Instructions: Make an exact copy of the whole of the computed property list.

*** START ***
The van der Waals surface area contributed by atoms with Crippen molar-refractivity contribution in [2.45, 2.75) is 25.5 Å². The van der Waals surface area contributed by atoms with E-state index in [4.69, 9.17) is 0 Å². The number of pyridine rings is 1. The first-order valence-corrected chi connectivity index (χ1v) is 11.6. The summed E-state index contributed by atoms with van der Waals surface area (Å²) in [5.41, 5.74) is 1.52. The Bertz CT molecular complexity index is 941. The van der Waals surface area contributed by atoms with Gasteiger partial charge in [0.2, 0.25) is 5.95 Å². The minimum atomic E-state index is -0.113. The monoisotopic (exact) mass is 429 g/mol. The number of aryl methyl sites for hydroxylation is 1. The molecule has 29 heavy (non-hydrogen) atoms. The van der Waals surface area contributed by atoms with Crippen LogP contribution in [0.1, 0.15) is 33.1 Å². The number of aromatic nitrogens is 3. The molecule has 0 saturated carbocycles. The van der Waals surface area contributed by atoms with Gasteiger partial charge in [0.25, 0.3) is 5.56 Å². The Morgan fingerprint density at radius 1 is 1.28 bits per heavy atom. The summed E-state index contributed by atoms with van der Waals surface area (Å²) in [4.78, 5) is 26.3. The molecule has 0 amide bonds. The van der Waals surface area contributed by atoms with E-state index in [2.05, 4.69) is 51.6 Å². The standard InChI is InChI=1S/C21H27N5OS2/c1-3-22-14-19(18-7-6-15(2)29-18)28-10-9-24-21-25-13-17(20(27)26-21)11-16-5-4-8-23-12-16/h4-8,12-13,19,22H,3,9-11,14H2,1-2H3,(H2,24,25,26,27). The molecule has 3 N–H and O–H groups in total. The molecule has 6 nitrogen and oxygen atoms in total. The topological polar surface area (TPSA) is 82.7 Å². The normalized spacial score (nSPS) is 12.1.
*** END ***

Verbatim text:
The van der Waals surface area contributed by atoms with Crippen molar-refractivity contribution in [2.45, 2.75) is 25.5 Å². The van der Waals surface area contributed by atoms with E-state index in [4.69, 9.17) is 0 Å². The number of pyridine rings is 1. The first-order valence-corrected chi connectivity index (χ1v) is 11.6. The summed E-state index contributed by atoms with van der Waals surface area (Å²) in [5.41, 5.74) is 1.52. The Bertz CT molecular complexity index is 941. The van der Waals surface area contributed by atoms with Gasteiger partial charge in [0.2, 0.25) is 5.95 Å². The minimum atomic E-state index is -0.113. The monoisotopic (exact) mass is 429 g/mol. The number of aryl methyl sites for hydroxylation is 1. The molecule has 29 heavy (non-hydrogen) atoms. The van der Waals surface area contributed by atoms with Crippen LogP contribution in [0.1, 0.15) is 33.1 Å². The number of aromatic nitrogens is 3. The molecule has 0 saturated carbocycles. The van der Waals surface area contributed by atoms with Gasteiger partial charge in [0.25, 0.3) is 5.56 Å². The Morgan fingerprint density at radius 1 is 1.28 bits per heavy atom. The summed E-state index contributed by atoms with van der Waals surface area (Å²) in [4.78, 5) is 26.3. The molecule has 0 amide bonds. The van der Waals surface area contributed by atoms with E-state index in [2.05, 4.69) is 51.6 Å². The standard InChI is InChI=1S/C21H27N5OS2/c1-3-22-14-19(18-7-6-15(2)29-18)28-10-9-24-21-25-13-17(20(27)26-21)11-16-5-4-8-23-12-16/h4-8,12-13,19,22H,3,9-11,14H2,1-2H3,(H2,24,25,26,27). The molecule has 3 N–H and O–H groups in total. The molecule has 6 nitrogen and oxygen atoms in total. The topological polar surface area (TPSA) is 82.7 Å². The normalized spacial score (nSPS) is 12.1.